it reared up from its prone position to look directly at him while both Derek and I were yelling, “Tom get back!” He did back up and the seal lion relaxed. Whew!

At the Cargill Hotel, room 115 was our landing spot for the night. Rooms were around a nice courtyard filled with flowers. At dinner we were able to enjoy, those f us who love them, bagpipes played by a kilted bagpiper, who was accompanied by anoIMG_2695.JPG-Sea Lion at Cannibal Bayther bearded and kilt-clad fellow, playing for a group celebrating a haggis. Haggis is a Scottish dish (containing meats, spices and oatmeal) celebrated by Robert Burns in his Address to a Haggis, and a celebration includes Scotch whiskey and recitation of Burns’ poetry. Cultural events are often celebrated with a haggis. In the olden days the meat included the cleaned stomach of a sheep stuffed with the other ingredients before cooking!

So here in Dunedin we celebrated Thanksgiving with some of us having salmon for dinner. A small piece of cake with a candle on it was brought out for Derek, and words of praise spoken, to thank him for the good time we had all had on this trip.

At 9:00 p.m. a fire alarm went off and a voice told us to evacuate. Tom wasn’t in the room and I had just read a description beside the alarm on the wall that instructed inhabitants to push a button beside the now blinking light if your shower had been steamy or you’d forgotten there was no smoking in the room—that button would shut the alarm off. I had done neither the steam nor the smoke but kept pushing the button before deciding it must be an overall alarm and exiting the room. I joined the other denizens of the hotel in the dark in front—some of our group in pajamas, some who had simply thrown on a robe as they’d been about to get in the shower, some still in street clothes. There was much milling about, talking and laughing, along with an undertone of worry as a fire engine pulled up making the situation a bit more serious. It was a false alarm though as someone, not one of us, had let a bathroom area get too steamy and the alarm had gone off. That was the story anyway.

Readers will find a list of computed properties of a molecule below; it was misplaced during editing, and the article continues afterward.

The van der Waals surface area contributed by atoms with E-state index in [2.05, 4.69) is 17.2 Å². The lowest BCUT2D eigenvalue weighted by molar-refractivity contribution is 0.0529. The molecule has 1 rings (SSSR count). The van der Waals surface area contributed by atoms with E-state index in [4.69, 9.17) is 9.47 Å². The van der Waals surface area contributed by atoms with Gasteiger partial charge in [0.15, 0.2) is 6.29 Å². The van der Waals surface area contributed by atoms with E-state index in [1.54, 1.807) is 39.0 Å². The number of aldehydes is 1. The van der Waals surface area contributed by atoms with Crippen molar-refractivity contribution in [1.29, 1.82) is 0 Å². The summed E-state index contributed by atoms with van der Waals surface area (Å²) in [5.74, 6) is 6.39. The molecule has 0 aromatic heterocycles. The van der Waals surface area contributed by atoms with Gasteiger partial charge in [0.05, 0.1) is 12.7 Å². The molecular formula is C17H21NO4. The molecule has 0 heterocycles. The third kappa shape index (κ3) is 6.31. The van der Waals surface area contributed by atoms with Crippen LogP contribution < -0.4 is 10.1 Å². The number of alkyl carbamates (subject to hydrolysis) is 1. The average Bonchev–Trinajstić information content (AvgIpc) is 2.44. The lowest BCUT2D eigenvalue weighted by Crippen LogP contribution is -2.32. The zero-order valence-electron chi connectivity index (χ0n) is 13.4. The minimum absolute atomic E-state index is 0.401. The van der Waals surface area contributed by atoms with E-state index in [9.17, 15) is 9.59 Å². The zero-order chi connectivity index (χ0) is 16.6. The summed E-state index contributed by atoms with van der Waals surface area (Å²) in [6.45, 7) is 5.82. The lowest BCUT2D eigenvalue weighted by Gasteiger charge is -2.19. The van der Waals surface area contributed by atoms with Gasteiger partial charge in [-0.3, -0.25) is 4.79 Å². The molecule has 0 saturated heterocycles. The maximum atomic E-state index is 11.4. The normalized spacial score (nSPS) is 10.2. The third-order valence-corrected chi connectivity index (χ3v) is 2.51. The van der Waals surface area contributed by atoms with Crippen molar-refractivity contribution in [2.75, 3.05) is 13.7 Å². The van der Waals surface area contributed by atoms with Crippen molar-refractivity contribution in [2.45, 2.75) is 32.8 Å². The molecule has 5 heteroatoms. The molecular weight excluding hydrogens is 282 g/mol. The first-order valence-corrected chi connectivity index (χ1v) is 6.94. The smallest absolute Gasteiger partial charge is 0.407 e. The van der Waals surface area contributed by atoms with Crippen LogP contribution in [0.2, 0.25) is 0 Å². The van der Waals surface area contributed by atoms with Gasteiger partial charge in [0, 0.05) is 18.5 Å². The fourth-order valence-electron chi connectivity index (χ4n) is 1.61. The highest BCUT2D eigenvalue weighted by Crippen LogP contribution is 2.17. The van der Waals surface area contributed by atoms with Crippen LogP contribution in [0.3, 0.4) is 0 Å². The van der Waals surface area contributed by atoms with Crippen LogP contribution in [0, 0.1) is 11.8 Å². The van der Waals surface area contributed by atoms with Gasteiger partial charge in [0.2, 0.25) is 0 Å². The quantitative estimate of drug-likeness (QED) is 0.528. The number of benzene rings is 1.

Before the fire alarm, Tom and I realized we had the wrong information for our flight home and with Genny’s help, Tom figured out that we needed to leave for the airport at the same time as everyone else the next morning. Otherwise we would have missed our flight!

At breakfast, Genny asked Derek whether this had been his most exciting trip that he had led and he acknowledged that it probably had been: attacked by a falcon, the narrow escape onIMG_2738.JPG-flying to Auckland the airplane, and the fire alarm. He may possibly have thought to himself “and all of you Americans”.

At the airport, two couples left on one airline, we were on another and the guides on yet another although heading for different destinations. Our flight to Auckland was delayed an hour. Once aboard the plane we discovered that the girl sitting next to Tom was a hocky player flying north to play a game that weekend. She helped me put my carryon bag in the overhead before Tom got there. She told us that after high school she might like to go to Canada and wanted to study physical therapy. The flight north was quite lovely- we were above solid clouds for quite a while but when flying lower could see islands, bays, a long edge of coast and snowy mountains. We had made reservations for two nights in Auckland to have some free time before flying home.

To be continued